“When staff went to their first event they’d come back awed by what others were doing, anxious but determined to try things out. From the second event they’d come back comfortable they understood their job. At event three they would be presenting, proud, full of confidence and at the cutting edge of the sector. “
I (Duane) was talking with Alison Goldsworthy about both the challenge of knowing the value of Campaigning Forum event (aka ECF) to members and especially of the value of repeat participation in the ECF annual events. So she kindly offered to write an article about it (while working full time on her Masters in the US!). Below is that article (Thanks Alison!).
Of particular relevance to those wondering “should I participate in successive ECF events” (or to managers trying to decide about who to send) is this quote towards the end:
“As part of any induction process, I signed staff up to the list and always sent them to the ECF annual event. A familiar pattern developed that when they went to their first eventthey’d come back awed by what others were doing, anxious but determined to try things out. Fromthe second eventthey’d come back comfortable they understood their job. At event three they would be presenting, proud, full of confidence and at the cutting edge of the sector. “
Join the Campaigning Forum (ECF)
How I (and my staff) benefited from the Campaigning Forum event
by Alison Goldsworthy
The Campaigning Forum event and community has been an exceptionally valuable learning tool for me since joining as a fresh face somewhat naive graduate in 2005. At the time e-campaigning was transforming, and the sector professionalizing and Liberty X were playing at the leavers ball. The community and events have been a backbone along which my career has evolved. It’s a story familiar across the sector..
The tentative first steps
With few places to go for advice I was delighted to stumble in to a small but growing group of people already grappling issues confuddling me. Even better, many of them had come up with solutions. I sat and listened, like some goggle eyed and impressed eavesdropper, picking up ideas and learning ways to explain them to senior management. For someone based out in the sticks (ok Cardiff, so just not London) it exposed me to discussions I would otherwise have never come across.
Moving in to my first management role, ECF once again came to the fore. Forget advertising in The Guardian or Third Sector, if you wanted to effectively get the word out there for jobs, the ECF list was where you turned. Increasingly I used the ideas of others for inspiration as we drove forwards campaigns that changed laws and improved lives.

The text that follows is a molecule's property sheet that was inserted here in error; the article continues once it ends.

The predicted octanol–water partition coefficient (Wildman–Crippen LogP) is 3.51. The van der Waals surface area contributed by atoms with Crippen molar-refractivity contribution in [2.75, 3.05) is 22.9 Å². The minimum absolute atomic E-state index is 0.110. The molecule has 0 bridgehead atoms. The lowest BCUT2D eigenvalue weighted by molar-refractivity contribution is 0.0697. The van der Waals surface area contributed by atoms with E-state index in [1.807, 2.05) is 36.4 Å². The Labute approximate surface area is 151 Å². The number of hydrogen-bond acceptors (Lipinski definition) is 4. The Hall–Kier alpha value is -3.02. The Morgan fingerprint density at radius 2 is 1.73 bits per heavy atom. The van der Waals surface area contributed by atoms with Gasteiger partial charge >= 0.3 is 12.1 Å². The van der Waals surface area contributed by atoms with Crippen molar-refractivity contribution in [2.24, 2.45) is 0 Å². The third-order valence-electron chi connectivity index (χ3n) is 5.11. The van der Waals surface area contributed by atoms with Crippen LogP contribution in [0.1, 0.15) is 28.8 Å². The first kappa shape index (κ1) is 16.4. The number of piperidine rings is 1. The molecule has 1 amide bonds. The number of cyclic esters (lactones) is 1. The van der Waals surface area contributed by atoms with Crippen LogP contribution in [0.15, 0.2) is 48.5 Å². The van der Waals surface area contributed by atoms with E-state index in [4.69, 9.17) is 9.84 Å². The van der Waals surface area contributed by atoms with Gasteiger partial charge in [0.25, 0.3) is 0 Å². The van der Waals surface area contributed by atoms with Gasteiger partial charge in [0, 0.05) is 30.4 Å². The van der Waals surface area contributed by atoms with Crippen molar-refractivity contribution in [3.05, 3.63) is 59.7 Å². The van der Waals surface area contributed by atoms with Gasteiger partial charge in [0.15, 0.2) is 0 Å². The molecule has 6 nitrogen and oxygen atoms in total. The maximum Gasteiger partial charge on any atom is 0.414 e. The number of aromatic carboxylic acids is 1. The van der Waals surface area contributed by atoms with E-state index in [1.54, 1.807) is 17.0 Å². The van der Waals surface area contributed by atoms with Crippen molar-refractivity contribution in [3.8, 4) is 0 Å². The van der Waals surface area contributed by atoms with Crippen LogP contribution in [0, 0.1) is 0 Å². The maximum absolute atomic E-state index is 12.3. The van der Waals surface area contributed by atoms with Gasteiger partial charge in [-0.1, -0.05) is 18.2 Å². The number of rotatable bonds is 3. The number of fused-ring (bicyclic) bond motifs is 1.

The list also showed me the power of networks and introductions. Management is tough, especially when you are 23 and in charge of some bolshy and brilliant campaigners – I reached out to others for their advice. For that alone, and the many mistakes it has prevented me making, ECF should have got my entire training budget.
The awkward teenage years
Those networks and the events that Duane and the ECF team run became even more important as I tried to figure out what direction to take my career. Never boring, ECF acted as a great place to showcase what I’d done, get some brutal feedback and see what others were up to. When I set up my own agency, as many others now do, it helped me understand my own worth and value. Don’t undersell yourself people, doing campaigning well is hard work!
There is no way I would have landed my last big job in the sector or been spurred to develop the work of Which? without ECF. By that stage, the group of people who I’d occasionally have off list ‘discussions’ with (i.e me emailing them privately to tell them I thought they were very wrong, then them returning the favour in kind!) had started meeting privately to provide peer support over beers and board games.
As part of any induction process, I signed staff up to the list and always sent them to the ECF annual event. A familiar pattern developed that when they went to their first event they’d come back awed by what others were doing, anxious but determined to try things out. From the second event they’d come back comfortable they understood their job. At event three they would be presenting, proud, full of confidence and at the cutting edge of the sector. Occasionally when we’d done something especially interesting I’d mail the list about it, keen to share the knowledge that had helped me so much a decade before.
There’s no substitute for the power of the frank, supportive networks that ECF engenders. Through events and online communications it is inclusive and nurturing. As one of the members now longer in the tooth, I’m never too busy to try and give back to whip-smart people involved who keep me on my toes. It’s grown to quite the community, my message to its members would be take part, meet people, and if you’d like to see it develop in a certain way Duane is really rather lovely to have a cheeky Nandos with.
Alison Goldsworthy spent over 10 years in various campaigning roles. Currently a Sloan Fellow at Stanford University in the MSx programme, she was Head of Supporter Strategy and Engagement at Which? from 2013-2016